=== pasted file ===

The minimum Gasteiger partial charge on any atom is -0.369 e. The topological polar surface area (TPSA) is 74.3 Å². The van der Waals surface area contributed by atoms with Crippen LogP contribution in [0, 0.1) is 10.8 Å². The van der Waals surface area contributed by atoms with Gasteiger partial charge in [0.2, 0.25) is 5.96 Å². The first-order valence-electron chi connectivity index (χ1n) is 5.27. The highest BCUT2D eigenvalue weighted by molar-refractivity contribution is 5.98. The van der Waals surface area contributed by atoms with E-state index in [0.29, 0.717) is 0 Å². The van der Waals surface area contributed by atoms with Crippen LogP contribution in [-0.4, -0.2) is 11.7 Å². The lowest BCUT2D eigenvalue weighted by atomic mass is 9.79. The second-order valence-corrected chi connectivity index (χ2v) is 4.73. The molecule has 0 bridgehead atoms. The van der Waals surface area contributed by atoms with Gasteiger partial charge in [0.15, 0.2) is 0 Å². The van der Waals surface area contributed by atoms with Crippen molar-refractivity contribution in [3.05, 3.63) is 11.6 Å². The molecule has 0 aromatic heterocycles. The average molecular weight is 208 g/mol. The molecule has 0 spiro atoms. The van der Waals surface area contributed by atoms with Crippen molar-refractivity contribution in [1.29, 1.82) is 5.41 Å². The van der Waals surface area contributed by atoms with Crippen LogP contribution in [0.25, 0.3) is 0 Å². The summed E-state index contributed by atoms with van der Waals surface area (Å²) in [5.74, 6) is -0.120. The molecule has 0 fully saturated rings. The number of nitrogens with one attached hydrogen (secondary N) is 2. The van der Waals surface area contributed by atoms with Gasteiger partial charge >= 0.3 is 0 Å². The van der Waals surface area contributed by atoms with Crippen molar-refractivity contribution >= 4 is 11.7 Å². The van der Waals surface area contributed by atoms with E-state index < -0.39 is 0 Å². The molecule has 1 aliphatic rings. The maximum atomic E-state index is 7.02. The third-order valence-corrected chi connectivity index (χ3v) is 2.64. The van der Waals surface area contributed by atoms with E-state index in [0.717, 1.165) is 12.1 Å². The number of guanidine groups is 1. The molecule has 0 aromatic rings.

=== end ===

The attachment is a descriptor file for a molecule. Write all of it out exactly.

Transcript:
The minimum Gasteiger partial charge on any atom is -0.369 e. The topological polar surface area (TPSA) is 74.3 Å². The van der Waals surface area contributed by atoms with Crippen LogP contribution in [0, 0.1) is 10.8 Å². The van der Waals surface area contributed by atoms with Gasteiger partial charge in [0.2, 0.25) is 5.96 Å². The first-order valence-electron chi connectivity index (χ1n) is 5.27. The highest BCUT2D eigenvalue weighted by molar-refractivity contribution is 5.98. The van der Waals surface area contributed by atoms with E-state index in [0.29, 0.717) is 0 Å². The van der Waals surface area contributed by atoms with Crippen LogP contribution in [-0.4, -0.2) is 11.7 Å². The lowest BCUT2D eigenvalue weighted by atomic mass is 9.79. The second-order valence-corrected chi connectivity index (χ2v) is 4.73. The molecule has 0 bridgehead atoms. The van der Waals surface area contributed by atoms with Gasteiger partial charge in [0.15, 0.2) is 0 Å². The van der Waals surface area contributed by atoms with Crippen molar-refractivity contribution in [3.05, 3.63) is 11.6 Å². The molecule has 0 aromatic heterocycles. The average molecular weight is 208 g/mol. The molecule has 0 spiro atoms. The van der Waals surface area contributed by atoms with Crippen molar-refractivity contribution in [1.29, 1.82) is 5.41 Å². The van der Waals surface area contributed by atoms with Crippen LogP contribution in [0.25, 0.3) is 0 Å². The summed E-state index contributed by atoms with van der Waals surface area (Å²) in [5.74, 6) is -0.120. The molecule has 0 fully saturated rings. The number of nitrogens with one attached hydrogen (secondary N) is 2. The van der Waals surface area contributed by atoms with Gasteiger partial charge >= 0.3 is 0 Å². The van der Waals surface area contributed by atoms with Crippen molar-refractivity contribution >= 4 is 11.7 Å². The van der Waals surface area contributed by atoms with E-state index < -0.39 is 0 Å². The molecule has 1 aliphatic rings. The maximum atomic E-state index is 7.02. The third-order valence-corrected chi connectivity index (χ3v) is 2.64. The van der Waals surface area contributed by atoms with E-state index in [0.717, 1.165) is 12.1 Å². The number of guanidine groups is 1. The molecule has 0 aromatic rings.